These funds will also help the company develop its team in the compliance, marketing, products and engineering divisions. The company has almost doubled its number of employees since early 2021 and recently reached profitability.

Additionally, the company said it plans to expand its global licensing framework and make acquisitions.

Zero Hash said it powers some of the biggest “neo-banks,” including MoneyLion and Wirex, as well as brokers such as flavorists and TradeStation. Zero Hash also said it is working with “some of the biggest brands in the fintech and financial services ecosystem” to deliver the next cryptocurrency offerings.

“Zero Hash defines a whole new fintech vertical of ‘digital assets as a service’,” said Edward Woodford, founder and CEO of the company, in a statement. “Zero Hash is a pure B2B embedded infrastructure platform that enables any platform to integrate digital assets natively into their own customer experience quickly and easily. “

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Key Founders and Tech Executives Support New Seed Investment Network by VC Tidal Ventures Tue, 05 Oct 2021 02:16:22 +0000
Venture fund Tidal Ventures has brought together a supergroup of the smartest, most successful tech company founders and senior executives to launch a new investment network called Tidal’s Expert Network (#ten).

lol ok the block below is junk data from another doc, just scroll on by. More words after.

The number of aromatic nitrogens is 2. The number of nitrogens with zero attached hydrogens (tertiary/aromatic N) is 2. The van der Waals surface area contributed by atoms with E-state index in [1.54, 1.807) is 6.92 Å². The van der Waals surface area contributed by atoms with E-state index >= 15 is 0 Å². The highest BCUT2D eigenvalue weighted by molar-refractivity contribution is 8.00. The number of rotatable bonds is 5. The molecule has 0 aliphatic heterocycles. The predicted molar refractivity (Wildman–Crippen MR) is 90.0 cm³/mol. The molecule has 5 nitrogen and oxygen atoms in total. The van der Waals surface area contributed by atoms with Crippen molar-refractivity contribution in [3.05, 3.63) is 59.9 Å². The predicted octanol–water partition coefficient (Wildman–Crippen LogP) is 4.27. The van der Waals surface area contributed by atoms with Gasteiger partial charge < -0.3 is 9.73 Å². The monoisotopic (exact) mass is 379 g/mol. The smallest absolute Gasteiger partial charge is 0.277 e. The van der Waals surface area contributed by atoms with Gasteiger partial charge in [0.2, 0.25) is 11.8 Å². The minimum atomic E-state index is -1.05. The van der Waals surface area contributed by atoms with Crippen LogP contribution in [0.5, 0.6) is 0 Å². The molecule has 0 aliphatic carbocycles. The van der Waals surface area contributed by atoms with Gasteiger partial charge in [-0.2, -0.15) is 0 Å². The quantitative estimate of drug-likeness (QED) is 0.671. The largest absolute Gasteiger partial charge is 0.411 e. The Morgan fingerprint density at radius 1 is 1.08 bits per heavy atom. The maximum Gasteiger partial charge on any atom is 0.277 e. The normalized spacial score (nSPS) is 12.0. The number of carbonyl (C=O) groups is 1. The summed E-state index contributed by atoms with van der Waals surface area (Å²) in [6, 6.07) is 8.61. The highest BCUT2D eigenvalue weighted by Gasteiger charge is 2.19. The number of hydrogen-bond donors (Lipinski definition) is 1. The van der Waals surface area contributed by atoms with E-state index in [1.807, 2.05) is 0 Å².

Members # 10 invest in Tidal’s seed fund, connect with each other and the VC, and offer support to its founding community.

A pilot program for #ten has been underway for six months, with notable members such as the founders of Instacluster, former Uber product manager Nick burton of Lime & Tonic, Stefan Cordiner, director at Xplor and formerly at Airbnb and Hotel tonight, as good as Callan Schebella and Roger venning of Five9, the founders of Lendi, and ex-CMO International for StubHub, Jess tassel.

Several founders and senior executives in Tidal’s portfolio, which includes Dispatch, PredictHQ, FrankieOne, Mapped, Sajari, Operata, and Aerobic, have also committed to join the network.

Members can determine their own level of contribution, including participating in the community, sharing their expertise, creating operational resources and directly supporting the founders.